At once subverting and extending the epic journey, Grimus is a novel to reckon with, less for its skill in language or characterization than for its fusion of cosmological settings, its mix of diverse epics and mythologies, and its tension between mysticism and iconoclasm.
While Dante’s epic journey down to the depths of Hell and up to the peak of Purgatory dominates topographically, the most crucial source for Eagle's journey remains Attar’s Conference. For Calf Mountain is an iconic, golden calf version of Attar’s Qaf or Kaf, the mountain which is at once very far from, and very close to, the human heart. In The Conference of the Birds the guide of the birds, the Hoopoe, tells his flock that “beyond Kaf’s mountain peak / The Simorgh lives, the sovereign whom you seek, / And He is always near to us” (33). Likewise, God is very far (He’s nowhere to be seen) and very near (in the Qur’an He is said to be closer than the jugular). In Mystical Dimensions of Islam Annemarie Schimmel points out that the Q in Qaf
is mainly connected with the concept of qurb, ‘proximity,’ and the qaf-i qurb, the ‘first letter,’ or ‘Mount Qaf,’ of proximity, becomes a rather common expression - especially since this mountain is regarded as the station at the end of the created world, the place where man can find true proximity, qurb, on his way toward God (who, since Attar, has sometimes been symbolized by the Simurgh). Another combination is that of q with qana‘at, ‘contentment’: the perfect Sufi lives, like the mythological bird, in the Mount Qaf of qana‘at.” (421)
At the end of Grimus Eagle realizes the “qurb of proximity” by journeying to the peak of the mountain and by uniting with the infinite spirit which is at once within him and beyond any conception he might have about God or the soul. This type of mystical experience differs from the experience of the egomaniacal Grimus, who controls the mountain below him like a god manipulating people for his enjoyment. In Grimus' mind, mysticism consists in predicting and prescribing rather than allowing the infinity of God to overwhelm the self. Grimus sees Qaf as a “model for the structure and workings of the human mind” (G 232), yet he forgets the love and selflessness which lie at the heart of Sufi idealism.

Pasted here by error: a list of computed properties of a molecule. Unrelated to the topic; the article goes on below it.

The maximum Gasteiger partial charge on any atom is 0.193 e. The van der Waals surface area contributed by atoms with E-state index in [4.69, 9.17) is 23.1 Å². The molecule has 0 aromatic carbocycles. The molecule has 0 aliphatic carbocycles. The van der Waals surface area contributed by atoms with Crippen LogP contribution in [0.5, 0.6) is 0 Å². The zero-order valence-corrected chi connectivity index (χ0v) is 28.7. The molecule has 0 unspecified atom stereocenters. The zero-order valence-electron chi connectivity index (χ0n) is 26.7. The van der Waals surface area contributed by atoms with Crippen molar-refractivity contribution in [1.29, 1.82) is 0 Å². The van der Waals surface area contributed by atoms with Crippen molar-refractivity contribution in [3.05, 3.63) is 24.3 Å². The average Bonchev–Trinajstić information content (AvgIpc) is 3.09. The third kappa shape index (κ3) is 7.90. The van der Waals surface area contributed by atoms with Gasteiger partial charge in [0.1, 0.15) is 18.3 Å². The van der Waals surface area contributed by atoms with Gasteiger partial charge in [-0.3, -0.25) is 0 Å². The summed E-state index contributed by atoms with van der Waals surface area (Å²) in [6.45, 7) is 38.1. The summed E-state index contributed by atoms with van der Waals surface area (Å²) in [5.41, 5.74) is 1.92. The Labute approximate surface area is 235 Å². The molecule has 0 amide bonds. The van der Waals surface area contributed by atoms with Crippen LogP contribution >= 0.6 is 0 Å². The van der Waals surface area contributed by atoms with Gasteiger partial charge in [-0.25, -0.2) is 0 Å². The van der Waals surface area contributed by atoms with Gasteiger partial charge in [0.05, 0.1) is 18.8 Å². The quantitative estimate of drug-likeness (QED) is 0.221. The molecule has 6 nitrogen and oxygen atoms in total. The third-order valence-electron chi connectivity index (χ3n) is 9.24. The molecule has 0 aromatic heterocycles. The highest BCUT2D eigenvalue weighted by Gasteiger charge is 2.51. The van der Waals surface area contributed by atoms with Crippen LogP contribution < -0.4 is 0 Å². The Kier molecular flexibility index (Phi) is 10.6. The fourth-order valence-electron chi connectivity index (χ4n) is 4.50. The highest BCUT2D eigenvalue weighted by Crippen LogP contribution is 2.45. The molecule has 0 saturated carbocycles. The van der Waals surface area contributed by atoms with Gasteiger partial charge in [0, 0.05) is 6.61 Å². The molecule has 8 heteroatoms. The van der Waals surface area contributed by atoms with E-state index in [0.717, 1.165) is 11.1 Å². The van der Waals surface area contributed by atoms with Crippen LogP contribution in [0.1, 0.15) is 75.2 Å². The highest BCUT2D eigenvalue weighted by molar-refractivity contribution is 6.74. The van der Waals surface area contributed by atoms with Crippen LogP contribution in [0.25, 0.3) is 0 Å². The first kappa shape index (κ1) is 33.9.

Apart from Qaf, the other crucial component of Attar’s mystical scheme is the figure of the Simurg. Schimmel calls it the “mystical bird that, according to Islamic tradition, lives on the world-encircling mountain Qaf and that became the symbol of the divine” in Attar’s poetry. At times the Simurg of Persian myth takes on a fairly concrete shape: Anthony Mercantante defines it as “a gigantic bird whose wings were as large as clouds,” adding that it “sat on the magical tree, Gaokerena, which produced the seeds of all plant life.” When it moved, “a thousand branches and twigs of the tree fell in all directions.” Rushdie by and large employs Attar’s less figurative Simurg, which Mercantante calls “a symbol of the godhead” (Mercantante 590-591). The only time Rushdie’s Simurg takes on something like a concrete form is when Koax foresees “the imminent clash of the Eagle, prince of earthly birds, and the Simurg, bird of paradise, wielder of the Stone Rose” (G 197). It’s crucial to note that Grimus sees himself as the Simurg - “Grimus” is an anagram of “Simurg” - yet this is precisely the type of egomania Rushdie attacks in the novel. Flapping Eagle isn’t only on a quest to destroy the definitions and boundaries Grimus imposes on the otherworldly mountain and those who live on it; he’s also on a quest to defeat the desire to play God.
Next: Grimus: Beginnings